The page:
How exactly does the market decide “what makes a good offset”? Is it the case that an offset buyer pays a fee to the seller, and then the OIAB determines how many offsets the buyer receives? Should we expect that offsets of one type (say, promises not to cut down trees in a given region) would be priced differently than offsets of another?

    • Danny Morris said


      I should elaborate because that’s sort of a big statement. I apologize for the vagueness. Basically, Waxman-Markey gives responsibility of determining was is a ‘good offset’ to EPA and the OIAB. One may presume that, depending on all the political wrangling, OIAB sets a standard that all offsets must pass before they enter the market. Additionally, one may presume the quality of these offsets entering the market are pretty heterogeneous and that some will appear more attractive to buyers than others.

      A ton of forest offsets may come in to the market at roughly the same price as a ton of agricultural offsets, but if you add in costs of measurement and verification, plus premiums for risk of not actually sequestering the carbon you’re paying for, (plus whatever else we haven’t thought of yet) then one type may start to look more attractive on both the marginal and aggregate scale. The point I was trying to make was that market forces should decide that, not lobbyists. Does that make things more clear?

      • Thom said

        So, where is the risk in this setup? When do cashflows happen? Does the buyer pay the seller not to emit, and then at some later date verification occurs and the buyer is awarded an offset?

        It sounds like what you are saying is that buyers of offsets don’t exactly know what they are getting ex ante, so that WTP is different for different offset products, even if its possible that two offset transactions might result in the same Waxman-Markey offset values ex post, right?

      • Danny Morris said


        Those are the questions that need answers for offset markets to work. I think risk premiums will have to be embedded in the initial purchase price, which could lead to different prices for similar types of offsets. An example is that if you buy a forest offset in Brazil from an area with low risk of deforestation, it may be cheaper than a similar type of offset in Indonesia that is more at risk for conversion to ag land. Another example is a forest offset with well-established (and verified) carbon sequestration rates may have a lower risk premium than an ag offset with poorly understood sequestration rates that have not been as robustly verified.

        Verification is another issue that will require some serious thought. You can imagine EPA requiring some kind of requirement for ex post verification, some on a per project basis, and others (in the case of forest offsets) on a regional basis or something similar, based on the feasibility of doing it properly.

        Buyers will essentially pay for an amount of sequestered CO2 measurable to an yet-to-be-determined level of accuracy and precision. Some buyers may not get exactly what they pay for, which is one reason people remain so skeptical of offsets.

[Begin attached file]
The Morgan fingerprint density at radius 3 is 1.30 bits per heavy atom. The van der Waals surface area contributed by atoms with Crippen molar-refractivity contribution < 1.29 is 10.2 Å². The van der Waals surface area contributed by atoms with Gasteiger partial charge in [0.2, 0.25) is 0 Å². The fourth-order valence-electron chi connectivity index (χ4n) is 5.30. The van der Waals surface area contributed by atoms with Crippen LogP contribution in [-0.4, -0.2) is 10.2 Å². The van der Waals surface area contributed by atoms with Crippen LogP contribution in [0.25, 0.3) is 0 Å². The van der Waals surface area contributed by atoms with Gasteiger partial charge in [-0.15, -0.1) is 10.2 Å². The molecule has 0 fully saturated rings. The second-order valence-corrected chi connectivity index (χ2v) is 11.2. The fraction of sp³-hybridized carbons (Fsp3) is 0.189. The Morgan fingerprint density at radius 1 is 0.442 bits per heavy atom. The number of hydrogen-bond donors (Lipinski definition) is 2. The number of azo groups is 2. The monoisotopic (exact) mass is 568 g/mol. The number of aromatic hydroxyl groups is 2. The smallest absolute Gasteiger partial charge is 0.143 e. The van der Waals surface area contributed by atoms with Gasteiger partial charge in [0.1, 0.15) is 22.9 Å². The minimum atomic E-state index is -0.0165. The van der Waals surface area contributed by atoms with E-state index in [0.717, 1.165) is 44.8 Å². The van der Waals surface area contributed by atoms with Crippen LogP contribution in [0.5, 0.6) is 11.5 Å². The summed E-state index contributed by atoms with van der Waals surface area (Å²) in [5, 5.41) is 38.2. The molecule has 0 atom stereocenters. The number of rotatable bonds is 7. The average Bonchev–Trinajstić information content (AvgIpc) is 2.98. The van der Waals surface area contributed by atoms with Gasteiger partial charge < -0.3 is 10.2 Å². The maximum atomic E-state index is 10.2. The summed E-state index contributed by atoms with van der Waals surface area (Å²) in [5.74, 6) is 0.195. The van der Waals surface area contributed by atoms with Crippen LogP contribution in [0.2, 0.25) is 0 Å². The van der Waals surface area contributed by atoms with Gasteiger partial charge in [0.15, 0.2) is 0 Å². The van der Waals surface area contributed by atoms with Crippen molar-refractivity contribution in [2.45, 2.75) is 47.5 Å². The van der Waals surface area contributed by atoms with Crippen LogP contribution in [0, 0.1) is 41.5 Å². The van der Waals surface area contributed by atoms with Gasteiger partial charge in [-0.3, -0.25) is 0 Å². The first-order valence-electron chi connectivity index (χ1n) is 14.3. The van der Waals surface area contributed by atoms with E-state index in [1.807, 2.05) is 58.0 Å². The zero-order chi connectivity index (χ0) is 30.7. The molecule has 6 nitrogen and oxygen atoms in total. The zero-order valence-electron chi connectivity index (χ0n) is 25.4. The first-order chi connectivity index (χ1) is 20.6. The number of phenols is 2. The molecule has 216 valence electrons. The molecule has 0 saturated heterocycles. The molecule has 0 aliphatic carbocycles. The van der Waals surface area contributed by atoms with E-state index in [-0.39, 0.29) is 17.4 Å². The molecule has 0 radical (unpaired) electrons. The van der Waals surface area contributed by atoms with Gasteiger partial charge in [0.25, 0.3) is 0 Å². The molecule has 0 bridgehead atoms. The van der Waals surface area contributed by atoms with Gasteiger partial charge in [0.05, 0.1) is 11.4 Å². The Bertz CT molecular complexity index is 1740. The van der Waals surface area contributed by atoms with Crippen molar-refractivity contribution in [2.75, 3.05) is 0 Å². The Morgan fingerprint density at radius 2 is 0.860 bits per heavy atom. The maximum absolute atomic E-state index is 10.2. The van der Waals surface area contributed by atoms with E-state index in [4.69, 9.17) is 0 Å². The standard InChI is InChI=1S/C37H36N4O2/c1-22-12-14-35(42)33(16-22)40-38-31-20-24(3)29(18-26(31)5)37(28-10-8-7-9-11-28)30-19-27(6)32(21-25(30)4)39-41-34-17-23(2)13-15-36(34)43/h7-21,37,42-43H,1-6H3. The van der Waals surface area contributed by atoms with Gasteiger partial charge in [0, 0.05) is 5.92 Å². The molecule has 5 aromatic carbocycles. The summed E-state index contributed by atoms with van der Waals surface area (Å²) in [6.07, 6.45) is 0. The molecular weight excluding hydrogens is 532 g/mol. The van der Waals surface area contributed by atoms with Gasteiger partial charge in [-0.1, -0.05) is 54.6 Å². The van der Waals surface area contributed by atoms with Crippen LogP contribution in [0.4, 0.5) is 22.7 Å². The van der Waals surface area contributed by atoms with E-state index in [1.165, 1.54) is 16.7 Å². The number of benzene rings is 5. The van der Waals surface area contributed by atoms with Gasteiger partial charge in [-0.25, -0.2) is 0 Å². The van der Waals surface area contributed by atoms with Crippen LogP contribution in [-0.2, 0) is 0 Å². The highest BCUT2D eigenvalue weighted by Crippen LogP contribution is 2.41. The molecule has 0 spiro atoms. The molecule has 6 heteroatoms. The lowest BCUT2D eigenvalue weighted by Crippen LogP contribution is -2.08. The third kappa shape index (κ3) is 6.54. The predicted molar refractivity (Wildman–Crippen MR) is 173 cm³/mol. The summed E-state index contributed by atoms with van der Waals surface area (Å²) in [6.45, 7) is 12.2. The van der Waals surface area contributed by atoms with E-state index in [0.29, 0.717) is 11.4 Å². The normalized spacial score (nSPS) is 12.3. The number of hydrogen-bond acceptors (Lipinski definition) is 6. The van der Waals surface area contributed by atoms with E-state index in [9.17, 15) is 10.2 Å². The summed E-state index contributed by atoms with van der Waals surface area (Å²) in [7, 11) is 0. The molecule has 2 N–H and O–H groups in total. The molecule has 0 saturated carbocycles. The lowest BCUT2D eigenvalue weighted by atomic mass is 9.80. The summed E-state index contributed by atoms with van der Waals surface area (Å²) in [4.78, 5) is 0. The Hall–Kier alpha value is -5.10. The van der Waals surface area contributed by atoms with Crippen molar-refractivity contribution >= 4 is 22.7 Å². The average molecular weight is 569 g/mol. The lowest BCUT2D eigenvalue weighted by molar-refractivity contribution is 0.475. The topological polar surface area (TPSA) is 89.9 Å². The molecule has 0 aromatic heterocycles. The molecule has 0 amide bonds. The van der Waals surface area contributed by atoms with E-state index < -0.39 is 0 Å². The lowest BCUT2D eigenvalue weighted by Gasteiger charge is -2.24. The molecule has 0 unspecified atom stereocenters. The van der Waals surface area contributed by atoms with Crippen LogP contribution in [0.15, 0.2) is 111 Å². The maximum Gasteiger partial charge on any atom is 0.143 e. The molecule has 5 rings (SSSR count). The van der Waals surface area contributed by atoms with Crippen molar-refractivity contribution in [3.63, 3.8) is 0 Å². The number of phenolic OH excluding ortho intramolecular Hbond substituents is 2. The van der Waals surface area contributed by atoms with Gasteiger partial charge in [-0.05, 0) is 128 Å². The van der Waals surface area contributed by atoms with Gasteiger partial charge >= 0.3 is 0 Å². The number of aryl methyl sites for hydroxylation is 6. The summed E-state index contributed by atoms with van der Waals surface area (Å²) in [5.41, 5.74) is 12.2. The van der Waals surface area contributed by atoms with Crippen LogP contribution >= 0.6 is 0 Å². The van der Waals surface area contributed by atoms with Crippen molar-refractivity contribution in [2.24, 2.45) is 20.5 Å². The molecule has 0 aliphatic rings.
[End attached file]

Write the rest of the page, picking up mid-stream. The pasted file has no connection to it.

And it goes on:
• Josh said

        I’ve got to say that your quick picture of offsets and how they will potentially be managed is extremely rosy. Why would you worry about the potential for major corporate interests to sweet deals in legislation but not in regulation? Doesn’t the past eight years of Federal Administration prove that regulation can be a worse beast?

  2. Josh said

    This comment:

    “It does a good job of highlighting the difference between industry lobbyists (they heart offsets) and environmental lobbyists (they don’t trust them).”

    …is oversimplifying a very controversial topic within the environmental community as well as without. Many ‘mainstream’ major national environmental organiztions have had quite a hand in developing proposals in conjunction with major carbon polluters. Also, many of these same organizations often receive and/or have on their boards many major corporate heads, and have international connections to landholdings and governments. However, many environmental justice groups blanch at the notion of offsets, because it just cuts deeper into any potential co-benefits to curbing carbon emissions at home, while also encouraging gaming of the system through unproven, shaky endeavours, but giving companies cover to keep their downstream prices high, thus disproportionately impacting the poor.

    Environmental lobbyists are on both sides of this issue, and many of the big multinational environmental orgs. have come out in favor of a percentage of offsets. Others want zero. This is something that shouldn’t be glossed over in your fine blog.

    Last, your comment about letting the market determine what makes a good offset leaves a lot to be desired. In markets, a good anything is that which most cheaply accomplishes its purpose. An offset’s purpose is to allow otherwise-illegal pollution to continue… therefore a ‘good’ offset would be that which would most cheaply allow a polluter to pollute. This is not the same thing as that which would most cheaply sequester carbon, by the way. The latter is noble, and good in the overall concept of a cap-&-trade, but the former is the real math for individual companies, and has nothing to do with actually removing carbon from the atmosphere, unless it is consistently and vigorously regulated. “Consistent and vigorous” were not hallmarks of the previous administration when it came to environmental regulation… who’s to say who the next administration will be, when this proposal is actually implemented?